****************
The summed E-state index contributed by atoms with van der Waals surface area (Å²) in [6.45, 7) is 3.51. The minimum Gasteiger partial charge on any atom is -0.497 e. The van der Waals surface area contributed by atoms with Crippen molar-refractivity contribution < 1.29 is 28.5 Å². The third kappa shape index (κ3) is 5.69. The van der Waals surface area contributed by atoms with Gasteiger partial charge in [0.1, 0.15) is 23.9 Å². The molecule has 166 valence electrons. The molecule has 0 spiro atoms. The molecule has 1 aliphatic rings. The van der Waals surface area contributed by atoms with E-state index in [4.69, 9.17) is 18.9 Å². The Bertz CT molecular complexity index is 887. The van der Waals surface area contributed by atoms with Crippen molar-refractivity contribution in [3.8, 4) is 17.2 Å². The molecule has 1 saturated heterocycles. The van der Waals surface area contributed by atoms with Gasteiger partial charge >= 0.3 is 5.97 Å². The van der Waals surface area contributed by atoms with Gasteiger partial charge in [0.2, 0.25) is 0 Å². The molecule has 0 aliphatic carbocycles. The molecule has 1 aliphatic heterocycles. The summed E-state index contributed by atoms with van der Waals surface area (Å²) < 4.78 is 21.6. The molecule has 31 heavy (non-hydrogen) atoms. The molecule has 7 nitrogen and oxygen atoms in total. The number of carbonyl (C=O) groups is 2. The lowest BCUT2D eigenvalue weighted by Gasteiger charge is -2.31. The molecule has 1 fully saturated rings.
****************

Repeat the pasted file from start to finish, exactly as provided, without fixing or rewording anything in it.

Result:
The summed E-state index contributed by atoms with van der Waals surface area (Å²) in [6.45, 7) is 3.51. The minimum Gasteiger partial charge on any atom is -0.497 e. The van der Waals surface area contributed by atoms with Crippen molar-refractivity contribution < 1.29 is 28.5 Å². The third kappa shape index (κ3) is 5.69. The van der Waals surface area contributed by atoms with Gasteiger partial charge in [0.1, 0.15) is 23.9 Å². The molecule has 166 valence electrons. The molecule has 0 spiro atoms. The molecule has 1 aliphatic rings. The van der Waals surface area contributed by atoms with E-state index in [4.69, 9.17) is 18.9 Å². The Bertz CT molecular complexity index is 887. The van der Waals surface area contributed by atoms with Crippen molar-refractivity contribution in [3.8, 4) is 17.2 Å². The molecule has 1 saturated heterocycles. The van der Waals surface area contributed by atoms with Gasteiger partial charge >= 0.3 is 5.97 Å². The van der Waals surface area contributed by atoms with Gasteiger partial charge in [0.2, 0.25) is 0 Å². The molecule has 0 aliphatic carbocycles. The molecule has 1 aliphatic heterocycles. The summed E-state index contributed by atoms with van der Waals surface area (Å²) < 4.78 is 21.6. The molecule has 31 heavy (non-hydrogen) atoms. The molecule has 7 nitrogen and oxygen atoms in total. The number of carbonyl (C=O) groups is 2. The lowest BCUT2D eigenvalue weighted by Gasteiger charge is -2.31. The molecule has 1 fully saturated rings.